It’s not often that you’ll see a negative movie review from me because I choose to focus on the positive and recommend films I feel good about putting my name on. But every so often, a movie so totally irks me, I find I must raise my voice and vent just how irked I am. Such is the case with the 2003 film, “Down with Love.”
I love Ewan McGregor and I love Renee Zellweger. When I saw the description for this film on Netflix, which reads in part, “But love has a way of sneaking up on even the unlikeliest pairs in this tribute to the classic Doris Day-Rock Hudson romantic comedies,” I thought for sure I enjoy the film, also being a fan of Day-Hudson.
We got off to a great start. The credits were even vintage, using the logos that the film companies used in the 1960’s. The costuming was great down to the beehive hairdos and the hats and gloves. And the premise was adorable. Zellweger stars as Barbara Novak, a young lady who has written a book called “Down with Love.” It’s her feeling that women no longer need men in order to be fulfilled, and that women can achieve just as much, and more, as men in the work place. This causes a great stir in New York City as her book hits #1 on the bestseller list and women everywhere become emancipated.
McGregor stars as Catcher Block, hit reporter for Know Magazine and absolute ladies’ man. When he’s assigned to interview Barbara for the magazine, he decides he doesn’t want anything to do with an embittered feminist and puts her off repeatedly. This irritates her, she denounces him on national television, and the battle of wits begins. Catcher decides to write an expose on her and poses as a shy, naïve young man in the hopes of tricking her into falling in love with him. What he doesn’t plan on is falling in love with her, as well.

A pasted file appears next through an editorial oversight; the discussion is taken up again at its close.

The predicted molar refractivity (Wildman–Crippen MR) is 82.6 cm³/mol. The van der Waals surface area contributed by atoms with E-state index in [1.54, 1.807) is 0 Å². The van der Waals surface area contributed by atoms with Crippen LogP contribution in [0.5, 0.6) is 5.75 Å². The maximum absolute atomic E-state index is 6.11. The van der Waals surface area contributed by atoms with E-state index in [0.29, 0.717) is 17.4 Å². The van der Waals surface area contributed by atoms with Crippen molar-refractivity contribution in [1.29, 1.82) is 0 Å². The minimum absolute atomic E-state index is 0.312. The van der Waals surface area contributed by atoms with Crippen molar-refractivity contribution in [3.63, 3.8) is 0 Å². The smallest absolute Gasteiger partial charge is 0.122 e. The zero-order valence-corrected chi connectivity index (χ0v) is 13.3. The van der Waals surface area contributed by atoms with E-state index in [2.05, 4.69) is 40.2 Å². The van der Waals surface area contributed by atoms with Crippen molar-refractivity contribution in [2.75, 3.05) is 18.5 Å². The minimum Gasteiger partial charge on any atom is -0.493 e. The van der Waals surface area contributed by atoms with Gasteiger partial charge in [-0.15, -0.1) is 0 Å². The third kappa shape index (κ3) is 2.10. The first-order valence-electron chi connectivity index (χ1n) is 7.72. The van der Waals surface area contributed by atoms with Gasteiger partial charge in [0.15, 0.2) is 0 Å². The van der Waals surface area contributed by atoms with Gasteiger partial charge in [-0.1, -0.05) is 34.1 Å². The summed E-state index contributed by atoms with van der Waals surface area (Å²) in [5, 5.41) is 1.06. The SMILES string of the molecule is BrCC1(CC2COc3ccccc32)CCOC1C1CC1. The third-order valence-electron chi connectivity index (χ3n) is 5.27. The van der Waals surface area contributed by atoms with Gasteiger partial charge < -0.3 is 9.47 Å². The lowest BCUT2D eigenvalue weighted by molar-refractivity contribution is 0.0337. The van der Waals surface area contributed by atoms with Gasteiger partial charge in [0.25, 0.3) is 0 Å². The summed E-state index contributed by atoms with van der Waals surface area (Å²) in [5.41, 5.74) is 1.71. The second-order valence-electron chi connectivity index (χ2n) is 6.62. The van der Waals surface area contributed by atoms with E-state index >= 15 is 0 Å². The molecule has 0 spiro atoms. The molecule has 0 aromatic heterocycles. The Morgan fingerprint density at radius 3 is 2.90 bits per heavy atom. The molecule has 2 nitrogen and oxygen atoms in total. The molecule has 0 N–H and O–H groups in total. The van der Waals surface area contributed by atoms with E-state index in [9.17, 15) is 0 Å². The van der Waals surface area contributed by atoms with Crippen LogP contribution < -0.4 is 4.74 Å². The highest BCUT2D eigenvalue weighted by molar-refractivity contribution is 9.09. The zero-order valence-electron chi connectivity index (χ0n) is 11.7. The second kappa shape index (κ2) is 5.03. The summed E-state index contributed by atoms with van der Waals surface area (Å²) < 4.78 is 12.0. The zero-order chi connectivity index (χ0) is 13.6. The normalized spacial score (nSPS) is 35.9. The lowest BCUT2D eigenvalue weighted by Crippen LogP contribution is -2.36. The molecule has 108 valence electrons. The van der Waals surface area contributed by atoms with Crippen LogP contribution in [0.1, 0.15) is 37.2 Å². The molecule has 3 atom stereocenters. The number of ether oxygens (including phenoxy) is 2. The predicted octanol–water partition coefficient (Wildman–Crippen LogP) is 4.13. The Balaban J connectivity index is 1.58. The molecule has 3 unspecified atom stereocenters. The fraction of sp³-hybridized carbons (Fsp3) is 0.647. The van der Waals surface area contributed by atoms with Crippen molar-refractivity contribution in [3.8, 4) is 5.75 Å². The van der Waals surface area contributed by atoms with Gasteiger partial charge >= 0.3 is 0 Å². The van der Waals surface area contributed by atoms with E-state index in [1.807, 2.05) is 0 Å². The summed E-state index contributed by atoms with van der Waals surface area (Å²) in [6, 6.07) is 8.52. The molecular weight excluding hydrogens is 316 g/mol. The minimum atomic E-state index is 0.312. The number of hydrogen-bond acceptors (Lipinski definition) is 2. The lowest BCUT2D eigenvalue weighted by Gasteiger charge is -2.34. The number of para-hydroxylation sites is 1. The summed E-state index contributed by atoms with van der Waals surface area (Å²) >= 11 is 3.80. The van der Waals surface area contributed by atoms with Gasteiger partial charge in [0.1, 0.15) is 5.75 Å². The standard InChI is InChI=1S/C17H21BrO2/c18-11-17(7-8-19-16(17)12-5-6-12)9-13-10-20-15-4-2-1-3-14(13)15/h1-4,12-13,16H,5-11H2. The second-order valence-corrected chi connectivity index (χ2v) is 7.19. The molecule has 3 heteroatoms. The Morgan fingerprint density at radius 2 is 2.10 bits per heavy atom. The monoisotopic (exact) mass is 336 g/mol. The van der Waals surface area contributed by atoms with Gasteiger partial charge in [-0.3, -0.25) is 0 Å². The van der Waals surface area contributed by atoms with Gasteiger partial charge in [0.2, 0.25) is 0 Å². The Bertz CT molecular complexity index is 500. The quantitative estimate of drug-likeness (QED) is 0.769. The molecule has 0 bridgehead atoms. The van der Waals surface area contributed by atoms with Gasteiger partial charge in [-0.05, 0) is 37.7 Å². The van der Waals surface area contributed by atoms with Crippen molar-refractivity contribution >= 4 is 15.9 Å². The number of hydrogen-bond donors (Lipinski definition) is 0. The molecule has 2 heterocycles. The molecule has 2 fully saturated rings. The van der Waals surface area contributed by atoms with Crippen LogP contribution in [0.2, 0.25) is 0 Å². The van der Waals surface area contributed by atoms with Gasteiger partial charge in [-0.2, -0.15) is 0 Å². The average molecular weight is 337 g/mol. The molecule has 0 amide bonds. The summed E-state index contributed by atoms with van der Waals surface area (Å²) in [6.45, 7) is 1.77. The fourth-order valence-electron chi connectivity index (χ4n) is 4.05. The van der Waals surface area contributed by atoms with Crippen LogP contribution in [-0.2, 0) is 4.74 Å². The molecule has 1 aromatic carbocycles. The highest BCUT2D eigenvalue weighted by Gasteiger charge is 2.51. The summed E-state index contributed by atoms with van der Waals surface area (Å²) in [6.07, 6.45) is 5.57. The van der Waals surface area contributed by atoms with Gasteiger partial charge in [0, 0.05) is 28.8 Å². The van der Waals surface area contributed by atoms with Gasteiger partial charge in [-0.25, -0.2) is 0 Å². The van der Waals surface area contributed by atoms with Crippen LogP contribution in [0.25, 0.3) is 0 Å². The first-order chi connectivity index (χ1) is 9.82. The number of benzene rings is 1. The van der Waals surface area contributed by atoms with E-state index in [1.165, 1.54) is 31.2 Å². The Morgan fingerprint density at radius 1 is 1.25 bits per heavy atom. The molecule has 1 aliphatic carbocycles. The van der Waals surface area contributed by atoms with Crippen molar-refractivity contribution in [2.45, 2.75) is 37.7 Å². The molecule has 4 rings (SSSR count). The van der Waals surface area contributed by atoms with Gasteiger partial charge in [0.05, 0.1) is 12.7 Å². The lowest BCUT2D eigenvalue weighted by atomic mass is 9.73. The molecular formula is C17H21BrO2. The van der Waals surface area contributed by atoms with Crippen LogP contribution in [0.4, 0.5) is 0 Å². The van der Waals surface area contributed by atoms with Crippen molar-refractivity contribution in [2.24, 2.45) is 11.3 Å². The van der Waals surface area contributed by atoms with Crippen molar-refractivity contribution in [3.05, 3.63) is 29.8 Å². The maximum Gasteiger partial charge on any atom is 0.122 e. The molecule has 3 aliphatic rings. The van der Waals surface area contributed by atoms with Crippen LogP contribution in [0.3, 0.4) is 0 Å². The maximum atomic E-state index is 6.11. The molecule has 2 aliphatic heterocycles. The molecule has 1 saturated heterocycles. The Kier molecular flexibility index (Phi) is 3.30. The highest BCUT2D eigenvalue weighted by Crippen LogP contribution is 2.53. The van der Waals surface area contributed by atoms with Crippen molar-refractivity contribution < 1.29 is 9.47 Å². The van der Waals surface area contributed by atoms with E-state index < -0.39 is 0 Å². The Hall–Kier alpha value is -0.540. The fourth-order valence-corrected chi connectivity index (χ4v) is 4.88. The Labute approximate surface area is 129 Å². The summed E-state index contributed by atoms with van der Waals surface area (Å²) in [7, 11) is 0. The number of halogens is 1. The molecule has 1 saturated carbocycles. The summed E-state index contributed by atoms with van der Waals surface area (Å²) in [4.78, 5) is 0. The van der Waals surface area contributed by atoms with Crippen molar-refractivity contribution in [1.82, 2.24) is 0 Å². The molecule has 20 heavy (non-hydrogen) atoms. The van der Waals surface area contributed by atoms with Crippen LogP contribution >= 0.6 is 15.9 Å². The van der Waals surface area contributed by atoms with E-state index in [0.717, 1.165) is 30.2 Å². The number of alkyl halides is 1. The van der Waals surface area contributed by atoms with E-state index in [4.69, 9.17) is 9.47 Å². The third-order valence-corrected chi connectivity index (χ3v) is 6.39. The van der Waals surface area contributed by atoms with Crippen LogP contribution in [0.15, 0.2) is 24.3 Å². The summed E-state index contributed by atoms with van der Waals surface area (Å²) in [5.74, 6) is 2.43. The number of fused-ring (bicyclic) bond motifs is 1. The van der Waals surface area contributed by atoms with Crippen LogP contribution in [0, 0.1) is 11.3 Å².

This all sounds delightful, doesn’t it? Well, it would have been, but this film was absolutely filled with crass innuendo. They couldn’t just tell the story—they had to fill it with every sexual pun and gag they could come up with. They even took advantage of split screen technology during a phone conversation to place the two characters in some extremely compromising positions that had there not been a split screen would have garnered this film an R rather than a PG-13.
This storyline had such great potential. The stars were all wonderful, the acting was great, and we’re even treated at the end to a musical number starring Zellweger and McGregor, calling upon their talents as shown in their previous films “Chicago” and “Moulin Rouge.” If the writers had left out the never-ending innuendo, the film really would have harked back to the days of Doris and Rock, and it would have been perfectly charming. As it stands, I felt like I was lured in by the promise of a good movie and ended up with a pie in my face instead.
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